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writing for godot

Liberals vs. Progressives: What’s the Difference?

Written by Billy Bob   
Friday, 25 May 2012 13:29

Well, what is the difference? There seem to about be as many theories regarding the origin of each term and the effectiveness of each in conveying left-wing messages as there are internet commenters to argue about it. Can we discuss it, or should we all just call ourselves, “left-wing loonies” and be done with it?

Many on the left have chosen to shy away from the word “liberal” altogether in favor of “progressive”. Some claim it’s because of the perceived link to “classical liberalism”, which would favor the existence of an unchecked and unregulated economy. However, this is only one meaning of the word. There is also the original meaning of the word liberal itself, which generally has something to do with open mindedness regarding people and modes of thinking. Why should lefties suddenly choose to adopt a meaning for liberalism that was virtually absent from the ordinary American political lexicon just a few decades ago? Is it just another case of backpedaling by the left from supposedly deeply held beliefs? Is it re-branding or appeasement?

Concerning “classical liberalism”: The term classical liberalism (to my knowledge) seems to have its roots in 18th and 19th Century discourse. In that context, although it does relate to so-called “free” markets, it also appears to be associated with the concepts of freedom of religion, freedom of the press, and freedom of assembly. Are those not left-wing concepts? They certainly don’t agree with much of the current right-wing agenda. So, the connections between the term “liberal” and “classical liberal” seem pretty tenuous. Perhaps the modern definition of liberalism shouldn’t be so strictly beholden or limited to pre-twentieth Century uses.

The term “progressive” has recently cropped up as a way to avoid the association altogether. However, does it? The basic definition of the word seems pretty generic. In fact, any conservative with a bold plan could claim “progressivism” based on the most straightforward definition of the term. It seems like a pretty vague label to put on a set of strongly held principles.

I’m not the only one who’s noticed the sudden replacement of “progressive” for “liberal” starting around the time Newt Gingrich became the Speaker of the House in 1994. I agree that progressivism, as a political movement, has its roots in much older history. However, it doesn’t appear to have replaced that naughty “L word” until the early ‘90s. It’s no secret that the Reagan revolution was a stark attack on all things deemed liberal and that the torch of anti-liberalism was carried full-tilt by AM radio as soon as the Fairness Doctrine was nullified by the Reagan-appointed chair of the FCC in 1987. I certainly remember the early early ‘80s bumper stickers stating, “I don’t believe the liberal press”. A well orchestrated attack on the political language and evenhanded discourse was under way. It’s roots extended at least as far back as Spiro Agnew’s “pointy-headed intellectuals” remark. In fact, politics since the McCarthy era has been a war of attrition for the American right. The left has often seemed aloof and too easily sucker punched by a fight it refused to acknowledge it was even engaged in.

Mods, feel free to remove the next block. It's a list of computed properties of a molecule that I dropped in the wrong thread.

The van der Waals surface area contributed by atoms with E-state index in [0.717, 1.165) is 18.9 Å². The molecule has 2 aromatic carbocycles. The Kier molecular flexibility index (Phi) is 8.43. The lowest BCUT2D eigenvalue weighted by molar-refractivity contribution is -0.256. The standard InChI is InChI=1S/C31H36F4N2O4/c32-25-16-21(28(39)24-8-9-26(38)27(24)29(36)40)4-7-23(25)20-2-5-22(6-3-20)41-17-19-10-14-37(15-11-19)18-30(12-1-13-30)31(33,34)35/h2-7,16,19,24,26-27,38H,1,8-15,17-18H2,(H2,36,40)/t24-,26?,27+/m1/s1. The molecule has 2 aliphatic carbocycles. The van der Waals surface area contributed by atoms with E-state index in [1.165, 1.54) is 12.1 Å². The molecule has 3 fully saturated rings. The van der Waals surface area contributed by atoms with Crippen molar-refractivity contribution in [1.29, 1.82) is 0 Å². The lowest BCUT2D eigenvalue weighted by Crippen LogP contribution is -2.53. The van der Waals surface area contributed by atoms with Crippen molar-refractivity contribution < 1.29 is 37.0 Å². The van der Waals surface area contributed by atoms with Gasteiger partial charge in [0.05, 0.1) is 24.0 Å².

So, why suddenly has the word “liberal” become exclusively associated with the (now right-wing) panacea of laissez-faire capitalism? Why has it suddenly become forbidden to associate itself with the basic definition of the word itself, including all of its left-wing implications? Why is the left suddenly incapable of defining its own meaning for a label it once gave itself? What happens when “the P-word” suddenly becomes a target for witch hunts? Do we have another backup?

Obviously I have an opinion of my own on the subject. I consider it to be an example of what we could call “classical pansy liberalism”. “Anything to avoid or divert confrontation” could be the motto of this movement. To me, the historic progressive political movement of a century ago was a strategy of moving forward with a liberal agenda much more than one of anti-liberalism. At any rate, the word “liberal” has its own history as a proudly worn label for the left-wing movement for many decades before this sudden rebranding. I find it distasteful to run from a word because the conservative media has decided it has naughty connotations. In fact, the act of hiding from it shows a lack of conviction more than anything else. your social media marketing partner
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